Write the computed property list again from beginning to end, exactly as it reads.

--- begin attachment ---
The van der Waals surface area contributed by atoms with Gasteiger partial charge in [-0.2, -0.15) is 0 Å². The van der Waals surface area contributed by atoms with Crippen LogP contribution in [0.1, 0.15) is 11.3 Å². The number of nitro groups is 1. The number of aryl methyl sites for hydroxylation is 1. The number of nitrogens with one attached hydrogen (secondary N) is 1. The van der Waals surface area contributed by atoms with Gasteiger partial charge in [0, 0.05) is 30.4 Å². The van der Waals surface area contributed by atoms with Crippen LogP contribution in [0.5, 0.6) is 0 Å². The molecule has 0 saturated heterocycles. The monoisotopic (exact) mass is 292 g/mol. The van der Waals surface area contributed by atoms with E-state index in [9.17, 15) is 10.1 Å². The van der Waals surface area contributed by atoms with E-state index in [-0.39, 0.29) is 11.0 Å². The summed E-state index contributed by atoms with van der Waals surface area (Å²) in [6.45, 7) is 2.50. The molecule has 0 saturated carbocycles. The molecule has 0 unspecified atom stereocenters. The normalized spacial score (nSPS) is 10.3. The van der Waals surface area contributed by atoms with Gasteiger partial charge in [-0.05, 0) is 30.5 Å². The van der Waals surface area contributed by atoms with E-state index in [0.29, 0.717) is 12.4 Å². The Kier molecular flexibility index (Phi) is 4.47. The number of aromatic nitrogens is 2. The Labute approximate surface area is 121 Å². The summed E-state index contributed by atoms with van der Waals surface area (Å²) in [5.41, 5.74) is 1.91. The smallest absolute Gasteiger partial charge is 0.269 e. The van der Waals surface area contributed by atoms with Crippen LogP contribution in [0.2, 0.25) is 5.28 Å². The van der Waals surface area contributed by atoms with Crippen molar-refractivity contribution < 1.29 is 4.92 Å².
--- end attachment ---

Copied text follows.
The van der Waals surface area contributed by atoms with Gasteiger partial charge in [-0.2, -0.15) is 0 Å². The van der Waals surface area contributed by atoms with Crippen LogP contribution in [0.1, 0.15) is 11.3 Å². The number of nitro groups is 1. The number of aryl methyl sites for hydroxylation is 1. The number of nitrogens with one attached hydrogen (secondary N) is 1. The van der Waals surface area contributed by atoms with Gasteiger partial charge in [0, 0.05) is 30.4 Å². The van der Waals surface area contributed by atoms with Crippen LogP contribution in [0.5, 0.6) is 0 Å². The molecule has 0 saturated heterocycles. The monoisotopic (exact) mass is 292 g/mol. The van der Waals surface area contributed by atoms with E-state index in [9.17, 15) is 10.1 Å². The van der Waals surface area contributed by atoms with E-state index in [-0.39, 0.29) is 11.0 Å². The summed E-state index contributed by atoms with van der Waals surface area (Å²) in [6.45, 7) is 2.50. The molecule has 0 saturated carbocycles. The molecule has 0 unspecified atom stereocenters. The normalized spacial score (nSPS) is 10.3. The van der Waals surface area contributed by atoms with Gasteiger partial charge in [-0.05, 0) is 30.5 Å². The van der Waals surface area contributed by atoms with E-state index in [0.29, 0.717) is 12.4 Å². The Kier molecular flexibility index (Phi) is 4.47. The number of aromatic nitrogens is 2. The Labute approximate surface area is 121 Å². The summed E-state index contributed by atoms with van der Waals surface area (Å²) in [5.41, 5.74) is 1.91. The smallest absolute Gasteiger partial charge is 0.269 e. The van der Waals surface area contributed by atoms with Crippen LogP contribution in [0.2, 0.25) is 5.28 Å². The van der Waals surface area contributed by atoms with Crippen molar-refractivity contribution < 1.29 is 4.92 Å².